It has been reported that endogenous or exogenous estrogens can affect the immune system, resulting in immune disorders; however, their direct involvement in such conditions remains to be demonstrated. The purpose of this study was to investigate whether estrogen receptors (ER) are directly implicated in pro-pruritic and pro-inflammatory reactions in cutaneous allergy. Initially, enhancement of the pro-inflammatory response by several ER agonists [methoxychlor (MXC), β-estradiol (E2), propylpyrazoletriol (PPT; an ERα agonist), and diarylpropionitrile (DPN; an ERβ agonist)] was examined in vivo using a male BALB/c mouse model of allergic dermatitis induced by toluene-2,4-diisocyanate administration. The ear swelling response, itch response, and local cytokine secretion were measured. Subsequently, the mechanism underlying the development of such allergic reactions was analyzed in vitro using human epidermal keratinocytes, murine bone marrow-derived dendritic cells (mBMDCs), and the mixed leucocyte reaction assay. Activated cells were exposed to each ER agonist for 24 h, and cytokine secretion and cell proliferation were measured. Our in vivo experiments indicated significant upregulation of pro-inflammatory and pro-pruritic responses in the E2-, MXC-, and PPT-treated groups compared to the control group; however, no change was observed in the DPN-treated group. Levels of cytokines expressed by keratinocytes, such as TSLP and IL-33, were particularly increased by exposure to E2, MXC, or PPT. These in vivo results were confirmed in vitro in keratinocytes, but not mBMDCs or T cells. Our findings imply that ERα is involved in pro-inflammatory and pro-pruritic responses in cutaneous allergy through activation of keratinocytes.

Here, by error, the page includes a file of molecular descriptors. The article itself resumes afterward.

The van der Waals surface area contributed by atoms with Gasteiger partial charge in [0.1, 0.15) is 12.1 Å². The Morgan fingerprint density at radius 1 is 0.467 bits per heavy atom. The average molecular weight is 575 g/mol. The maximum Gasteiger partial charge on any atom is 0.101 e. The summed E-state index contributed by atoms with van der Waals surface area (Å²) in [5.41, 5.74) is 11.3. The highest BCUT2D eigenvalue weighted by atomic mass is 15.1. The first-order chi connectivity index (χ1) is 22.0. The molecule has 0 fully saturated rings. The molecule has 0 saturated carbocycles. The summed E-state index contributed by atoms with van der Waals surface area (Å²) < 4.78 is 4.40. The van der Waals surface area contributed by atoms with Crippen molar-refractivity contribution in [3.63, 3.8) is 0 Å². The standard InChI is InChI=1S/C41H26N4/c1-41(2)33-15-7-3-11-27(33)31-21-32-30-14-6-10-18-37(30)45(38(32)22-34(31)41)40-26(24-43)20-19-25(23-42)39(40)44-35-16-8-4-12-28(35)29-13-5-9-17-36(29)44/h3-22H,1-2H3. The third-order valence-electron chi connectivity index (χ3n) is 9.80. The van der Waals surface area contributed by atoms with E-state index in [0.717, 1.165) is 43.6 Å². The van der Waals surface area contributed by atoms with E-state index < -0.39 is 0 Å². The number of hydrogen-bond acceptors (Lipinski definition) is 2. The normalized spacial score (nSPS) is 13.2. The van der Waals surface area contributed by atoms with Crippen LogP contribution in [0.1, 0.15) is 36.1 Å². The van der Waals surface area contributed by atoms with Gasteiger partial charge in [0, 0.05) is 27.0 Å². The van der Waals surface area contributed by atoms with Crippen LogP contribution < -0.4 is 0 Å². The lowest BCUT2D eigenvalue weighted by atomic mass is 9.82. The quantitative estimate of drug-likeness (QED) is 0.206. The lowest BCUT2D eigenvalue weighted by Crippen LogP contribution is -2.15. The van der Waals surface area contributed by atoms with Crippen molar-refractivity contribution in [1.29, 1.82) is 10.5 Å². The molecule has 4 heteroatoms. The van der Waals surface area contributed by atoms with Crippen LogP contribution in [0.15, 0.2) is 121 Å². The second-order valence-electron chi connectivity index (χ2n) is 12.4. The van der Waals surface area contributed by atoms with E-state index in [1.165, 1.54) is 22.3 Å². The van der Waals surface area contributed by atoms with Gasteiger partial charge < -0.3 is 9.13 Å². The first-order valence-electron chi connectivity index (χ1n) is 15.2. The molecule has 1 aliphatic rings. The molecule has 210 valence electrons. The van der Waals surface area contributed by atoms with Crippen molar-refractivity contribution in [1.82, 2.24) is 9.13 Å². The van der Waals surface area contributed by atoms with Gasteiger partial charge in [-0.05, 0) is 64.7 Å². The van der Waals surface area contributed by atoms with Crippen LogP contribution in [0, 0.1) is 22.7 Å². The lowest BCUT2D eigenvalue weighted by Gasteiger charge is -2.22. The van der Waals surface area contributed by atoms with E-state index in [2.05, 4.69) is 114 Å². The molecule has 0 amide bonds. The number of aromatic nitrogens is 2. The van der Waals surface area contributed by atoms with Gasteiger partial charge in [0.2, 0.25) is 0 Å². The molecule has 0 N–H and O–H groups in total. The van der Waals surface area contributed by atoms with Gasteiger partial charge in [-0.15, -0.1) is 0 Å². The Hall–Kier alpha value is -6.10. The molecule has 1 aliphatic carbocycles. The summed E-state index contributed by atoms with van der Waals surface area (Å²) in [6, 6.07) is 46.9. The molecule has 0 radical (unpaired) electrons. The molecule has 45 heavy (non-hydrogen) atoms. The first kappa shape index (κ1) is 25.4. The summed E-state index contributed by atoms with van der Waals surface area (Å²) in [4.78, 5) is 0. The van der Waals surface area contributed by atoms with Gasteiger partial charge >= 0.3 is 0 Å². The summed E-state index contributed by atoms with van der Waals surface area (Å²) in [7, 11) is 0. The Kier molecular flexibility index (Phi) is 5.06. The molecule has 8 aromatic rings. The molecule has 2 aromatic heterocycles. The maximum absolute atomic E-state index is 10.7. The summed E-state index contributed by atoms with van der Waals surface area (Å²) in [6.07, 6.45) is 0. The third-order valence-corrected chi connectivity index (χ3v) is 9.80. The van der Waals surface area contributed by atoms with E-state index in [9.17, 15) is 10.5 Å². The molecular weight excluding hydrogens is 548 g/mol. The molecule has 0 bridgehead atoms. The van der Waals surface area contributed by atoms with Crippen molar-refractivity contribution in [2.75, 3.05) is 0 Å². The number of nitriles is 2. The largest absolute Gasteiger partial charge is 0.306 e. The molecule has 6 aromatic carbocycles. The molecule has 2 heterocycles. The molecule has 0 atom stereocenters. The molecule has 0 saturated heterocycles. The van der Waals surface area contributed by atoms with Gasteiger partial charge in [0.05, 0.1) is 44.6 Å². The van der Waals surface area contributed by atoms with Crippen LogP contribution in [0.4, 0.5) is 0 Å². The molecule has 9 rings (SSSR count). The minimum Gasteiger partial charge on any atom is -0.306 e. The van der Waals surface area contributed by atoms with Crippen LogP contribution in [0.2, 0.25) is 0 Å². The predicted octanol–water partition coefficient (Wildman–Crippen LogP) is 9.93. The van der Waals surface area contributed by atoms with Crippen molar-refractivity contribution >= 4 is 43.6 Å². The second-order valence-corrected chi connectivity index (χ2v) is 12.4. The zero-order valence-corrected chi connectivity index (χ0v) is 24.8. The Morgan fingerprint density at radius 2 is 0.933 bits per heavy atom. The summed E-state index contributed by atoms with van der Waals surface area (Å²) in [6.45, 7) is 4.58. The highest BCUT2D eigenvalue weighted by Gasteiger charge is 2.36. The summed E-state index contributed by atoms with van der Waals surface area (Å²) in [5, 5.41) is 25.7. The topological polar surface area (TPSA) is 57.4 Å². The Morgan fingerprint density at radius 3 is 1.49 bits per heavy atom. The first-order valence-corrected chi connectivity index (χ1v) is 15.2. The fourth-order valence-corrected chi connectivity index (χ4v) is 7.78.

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Date of publication: 11 July 2018 (online), 15 September 2018 (print); Toxicology and Applied Pharmacology
Author information: Yuko Watanabe (1); Emi Makino (1); Risako Tajiki-Nishino (1); Aya Koyama (1); Hitoshi Tajima (1); Makoto Ishimota (1); & Tomoki Fukuyama (1)
(1) The Institute of Environmental Toxicology, 4321, Uchimoriya-machi, Joso-shi, Ibaraki, Japan